US-based biopharmaceutical company Exelixis has demonstrated improvement in progression-free survival (PFS) with cabozantinib compared to sunitinib in patients with advanced intermediate or poor risk renal cell carcinoma (RCC) during Phase ll trial CABOSUN.
Sunitinib is an oral, small-molecule, multi-targeted receptor tyrosine kinase (RTK) inhibitor that was approved by the US Food and Drug Administration (FDA) to treat RCC, which is a type of kidney cancer.
CABOSUN is a randomised, open-label, active-controlled Phase ll trial that enrolled 150 patients with advanced RCC who were not treated previously.
During the trial, patients were randomised 1:1 to receive 60mg of cabozantinib once daily or 50mg of sunitinib once per day, four weeks on followed by two weeks off.
The trial's primary endpoint is achieving PFS, which is defined as time from randomisation to disease progression or death, whichever occurs first.
CABOSUN's secondary endpoints included overall survival and objective response rate.
The safety data in the cabozantinib-treated arm of the trial were found to be consistent with those observed in previous trials in patients with advanced RCC.
The Alliance for Clinical Trials in Oncology under Exelixis' partnership with US's National Cancer Institute's Cancer Therapy Evaluation Programme (NCI-CTEP) is carrying out the Phase II trial.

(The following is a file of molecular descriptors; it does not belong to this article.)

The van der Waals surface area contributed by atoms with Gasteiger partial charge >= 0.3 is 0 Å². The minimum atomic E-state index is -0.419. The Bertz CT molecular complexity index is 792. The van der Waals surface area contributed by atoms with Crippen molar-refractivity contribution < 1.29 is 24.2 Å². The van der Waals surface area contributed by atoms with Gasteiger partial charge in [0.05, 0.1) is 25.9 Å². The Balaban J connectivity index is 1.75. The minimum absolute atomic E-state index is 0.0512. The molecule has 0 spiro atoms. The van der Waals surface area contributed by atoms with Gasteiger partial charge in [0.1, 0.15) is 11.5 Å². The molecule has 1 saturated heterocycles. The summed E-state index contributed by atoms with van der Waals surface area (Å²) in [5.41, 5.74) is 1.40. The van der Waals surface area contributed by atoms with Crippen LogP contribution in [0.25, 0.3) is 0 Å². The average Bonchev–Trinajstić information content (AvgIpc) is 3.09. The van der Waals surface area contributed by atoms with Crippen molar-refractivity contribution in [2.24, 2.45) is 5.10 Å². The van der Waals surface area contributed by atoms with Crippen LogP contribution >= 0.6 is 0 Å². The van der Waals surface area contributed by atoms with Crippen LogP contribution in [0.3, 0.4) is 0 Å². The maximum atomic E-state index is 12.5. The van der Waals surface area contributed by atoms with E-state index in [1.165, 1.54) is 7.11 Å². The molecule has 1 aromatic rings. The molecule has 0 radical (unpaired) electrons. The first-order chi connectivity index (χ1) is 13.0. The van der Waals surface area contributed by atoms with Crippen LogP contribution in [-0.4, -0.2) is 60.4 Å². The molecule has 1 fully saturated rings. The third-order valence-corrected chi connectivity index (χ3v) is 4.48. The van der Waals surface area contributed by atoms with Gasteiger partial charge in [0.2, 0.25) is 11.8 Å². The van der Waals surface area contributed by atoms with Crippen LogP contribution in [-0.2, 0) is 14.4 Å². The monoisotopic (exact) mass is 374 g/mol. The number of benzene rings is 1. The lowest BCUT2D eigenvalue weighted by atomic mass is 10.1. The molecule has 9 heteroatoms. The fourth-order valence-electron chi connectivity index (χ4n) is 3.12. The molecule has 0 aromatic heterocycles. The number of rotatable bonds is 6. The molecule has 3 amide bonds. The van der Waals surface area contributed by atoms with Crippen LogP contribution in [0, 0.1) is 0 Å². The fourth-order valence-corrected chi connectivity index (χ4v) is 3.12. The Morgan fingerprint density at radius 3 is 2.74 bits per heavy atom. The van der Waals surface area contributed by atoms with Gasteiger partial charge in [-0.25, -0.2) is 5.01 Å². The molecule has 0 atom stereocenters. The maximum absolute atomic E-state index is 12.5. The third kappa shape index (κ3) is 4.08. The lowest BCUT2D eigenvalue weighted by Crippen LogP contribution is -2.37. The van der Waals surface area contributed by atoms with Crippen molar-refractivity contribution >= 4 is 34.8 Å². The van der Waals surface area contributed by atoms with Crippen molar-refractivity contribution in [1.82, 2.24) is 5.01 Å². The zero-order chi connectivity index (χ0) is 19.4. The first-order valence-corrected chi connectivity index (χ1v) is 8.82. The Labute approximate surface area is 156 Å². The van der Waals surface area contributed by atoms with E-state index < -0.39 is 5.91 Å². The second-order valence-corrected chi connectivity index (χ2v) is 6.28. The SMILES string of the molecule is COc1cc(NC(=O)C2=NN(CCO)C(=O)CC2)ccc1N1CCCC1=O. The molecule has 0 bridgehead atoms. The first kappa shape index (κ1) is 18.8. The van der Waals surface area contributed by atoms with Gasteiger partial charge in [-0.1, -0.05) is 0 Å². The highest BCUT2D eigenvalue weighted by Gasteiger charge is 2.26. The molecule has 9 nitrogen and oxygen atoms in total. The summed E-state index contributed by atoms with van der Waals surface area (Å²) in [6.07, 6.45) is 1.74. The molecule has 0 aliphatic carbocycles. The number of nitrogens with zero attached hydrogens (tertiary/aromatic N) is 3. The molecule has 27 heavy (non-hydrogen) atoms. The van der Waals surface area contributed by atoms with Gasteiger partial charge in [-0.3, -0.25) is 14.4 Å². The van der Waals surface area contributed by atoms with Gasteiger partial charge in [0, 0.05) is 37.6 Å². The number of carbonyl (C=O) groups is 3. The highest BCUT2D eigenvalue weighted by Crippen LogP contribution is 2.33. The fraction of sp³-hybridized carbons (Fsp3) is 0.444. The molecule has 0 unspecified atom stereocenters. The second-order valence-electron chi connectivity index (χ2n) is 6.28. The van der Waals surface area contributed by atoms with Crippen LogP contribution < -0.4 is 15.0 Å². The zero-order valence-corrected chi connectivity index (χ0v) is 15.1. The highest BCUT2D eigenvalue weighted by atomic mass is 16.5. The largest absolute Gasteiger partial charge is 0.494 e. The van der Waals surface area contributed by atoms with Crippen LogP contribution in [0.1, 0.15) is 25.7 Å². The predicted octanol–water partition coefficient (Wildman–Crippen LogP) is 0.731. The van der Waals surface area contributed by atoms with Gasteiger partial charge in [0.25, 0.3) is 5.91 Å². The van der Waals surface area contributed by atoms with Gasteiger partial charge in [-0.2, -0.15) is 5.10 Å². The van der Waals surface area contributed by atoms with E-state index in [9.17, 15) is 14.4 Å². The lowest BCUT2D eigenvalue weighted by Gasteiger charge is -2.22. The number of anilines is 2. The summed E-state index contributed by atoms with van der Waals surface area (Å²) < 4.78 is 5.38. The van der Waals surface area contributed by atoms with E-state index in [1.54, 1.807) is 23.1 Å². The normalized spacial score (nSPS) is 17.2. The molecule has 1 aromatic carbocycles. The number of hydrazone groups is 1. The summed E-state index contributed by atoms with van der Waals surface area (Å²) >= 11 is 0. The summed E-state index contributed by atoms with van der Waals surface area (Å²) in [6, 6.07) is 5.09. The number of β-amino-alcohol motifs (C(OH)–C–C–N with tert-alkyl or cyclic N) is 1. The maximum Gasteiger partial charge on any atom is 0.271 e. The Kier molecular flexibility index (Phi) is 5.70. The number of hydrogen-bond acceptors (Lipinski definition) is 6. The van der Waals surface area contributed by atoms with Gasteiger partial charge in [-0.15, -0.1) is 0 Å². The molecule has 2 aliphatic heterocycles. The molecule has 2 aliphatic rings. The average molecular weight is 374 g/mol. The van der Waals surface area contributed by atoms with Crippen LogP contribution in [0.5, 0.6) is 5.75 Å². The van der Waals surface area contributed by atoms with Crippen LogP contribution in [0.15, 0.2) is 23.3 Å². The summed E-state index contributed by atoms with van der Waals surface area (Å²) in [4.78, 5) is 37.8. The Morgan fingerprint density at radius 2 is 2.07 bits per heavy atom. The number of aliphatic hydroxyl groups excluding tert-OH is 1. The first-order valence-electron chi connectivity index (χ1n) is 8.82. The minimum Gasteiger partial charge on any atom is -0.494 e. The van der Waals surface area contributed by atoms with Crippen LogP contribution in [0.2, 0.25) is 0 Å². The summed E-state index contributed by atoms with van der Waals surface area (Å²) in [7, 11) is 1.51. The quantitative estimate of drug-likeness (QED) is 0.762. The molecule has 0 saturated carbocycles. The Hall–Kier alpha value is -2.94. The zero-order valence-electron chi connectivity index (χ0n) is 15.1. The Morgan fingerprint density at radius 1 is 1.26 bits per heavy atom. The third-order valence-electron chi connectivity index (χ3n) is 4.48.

CABOSUN study chair and Dana-Farber Cancer Institute's Lank Centre for Genitourinary Oncology clinical director Dr Toni Choueiri said: "The positive outcome of CABOSUN is extremely exciting, as it marks the very first time that a therapy has shown a progression-free survival benefit compared to standard of care first-line treatment sunitinib for patients with previously untreated advanced renal cell carcinoma.
"Based on these findings, cabozantinib may have the potential to become a new gold standard for previously untreated patients following their diagnosis with advanced kidney cancer."
Exelixis is currently working with clinical advisors on the development plan for cabozantinib in future clinical trials to treat other genitourinary malignancies.